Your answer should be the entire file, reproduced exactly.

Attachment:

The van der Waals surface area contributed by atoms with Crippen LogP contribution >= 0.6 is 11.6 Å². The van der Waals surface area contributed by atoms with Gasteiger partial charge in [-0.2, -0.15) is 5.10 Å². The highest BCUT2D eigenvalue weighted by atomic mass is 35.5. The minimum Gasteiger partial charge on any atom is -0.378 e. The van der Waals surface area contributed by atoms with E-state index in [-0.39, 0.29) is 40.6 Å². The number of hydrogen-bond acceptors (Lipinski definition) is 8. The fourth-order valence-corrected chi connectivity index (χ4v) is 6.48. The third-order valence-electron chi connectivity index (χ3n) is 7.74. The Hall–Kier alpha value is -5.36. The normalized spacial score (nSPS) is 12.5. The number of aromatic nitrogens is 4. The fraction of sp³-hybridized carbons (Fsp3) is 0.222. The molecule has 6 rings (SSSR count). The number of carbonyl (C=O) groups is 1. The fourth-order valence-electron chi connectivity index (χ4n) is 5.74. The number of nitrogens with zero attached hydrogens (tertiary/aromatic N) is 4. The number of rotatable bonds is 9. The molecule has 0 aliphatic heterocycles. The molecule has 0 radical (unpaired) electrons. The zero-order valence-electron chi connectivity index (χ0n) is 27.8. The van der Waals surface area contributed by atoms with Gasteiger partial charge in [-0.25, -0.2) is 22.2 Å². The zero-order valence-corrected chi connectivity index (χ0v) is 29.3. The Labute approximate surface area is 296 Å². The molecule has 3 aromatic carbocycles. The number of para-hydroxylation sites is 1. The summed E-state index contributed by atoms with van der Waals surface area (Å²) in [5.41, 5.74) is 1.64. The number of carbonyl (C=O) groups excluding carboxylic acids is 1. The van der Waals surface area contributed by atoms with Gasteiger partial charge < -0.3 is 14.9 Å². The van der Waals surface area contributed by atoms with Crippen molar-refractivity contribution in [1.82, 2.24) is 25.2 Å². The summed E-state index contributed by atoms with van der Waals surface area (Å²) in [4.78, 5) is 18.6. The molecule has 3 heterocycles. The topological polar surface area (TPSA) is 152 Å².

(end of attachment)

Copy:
The van der Waals surface area contributed by atoms with Crippen LogP contribution >= 0.6 is 11.6 Å². The van der Waals surface area contributed by atoms with Gasteiger partial charge in [-0.2, -0.15) is 5.10 Å². The highest BCUT2D eigenvalue weighted by atomic mass is 35.5. The minimum Gasteiger partial charge on any atom is -0.378 e. The van der Waals surface area contributed by atoms with E-state index in [-0.39, 0.29) is 40.6 Å². The number of hydrogen-bond acceptors (Lipinski definition) is 8. The fourth-order valence-corrected chi connectivity index (χ4v) is 6.48. The third-order valence-electron chi connectivity index (χ3n) is 7.74. The Hall–Kier alpha value is -5.36. The normalized spacial score (nSPS) is 12.5. The number of aromatic nitrogens is 4. The fraction of sp³-hybridized carbons (Fsp3) is 0.222. The molecule has 6 rings (SSSR count). The number of carbonyl (C=O) groups is 1. The fourth-order valence-electron chi connectivity index (χ4n) is 5.74. The number of nitrogens with zero attached hydrogens (tertiary/aromatic N) is 4. The number of rotatable bonds is 9. The molecule has 0 aliphatic heterocycles. The molecule has 0 radical (unpaired) electrons. The zero-order valence-electron chi connectivity index (χ0n) is 27.8. The van der Waals surface area contributed by atoms with Gasteiger partial charge in [-0.25, -0.2) is 22.2 Å². The zero-order valence-corrected chi connectivity index (χ0v) is 29.3. The Labute approximate surface area is 296 Å². The molecule has 3 aromatic carbocycles. The number of para-hydroxylation sites is 1. The summed E-state index contributed by atoms with van der Waals surface area (Å²) in [5.41, 5.74) is 1.64. The number of carbonyl (C=O) groups excluding carboxylic acids is 1. The van der Waals surface area contributed by atoms with Gasteiger partial charge < -0.3 is 14.9 Å². The van der Waals surface area contributed by atoms with Crippen molar-refractivity contribution in [1.82, 2.24) is 25.2 Å². The summed E-state index contributed by atoms with van der Waals surface area (Å²) in [4.78, 5) is 18.6. The molecule has 3 heterocycles. The topological polar surface area (TPSA) is 152 Å².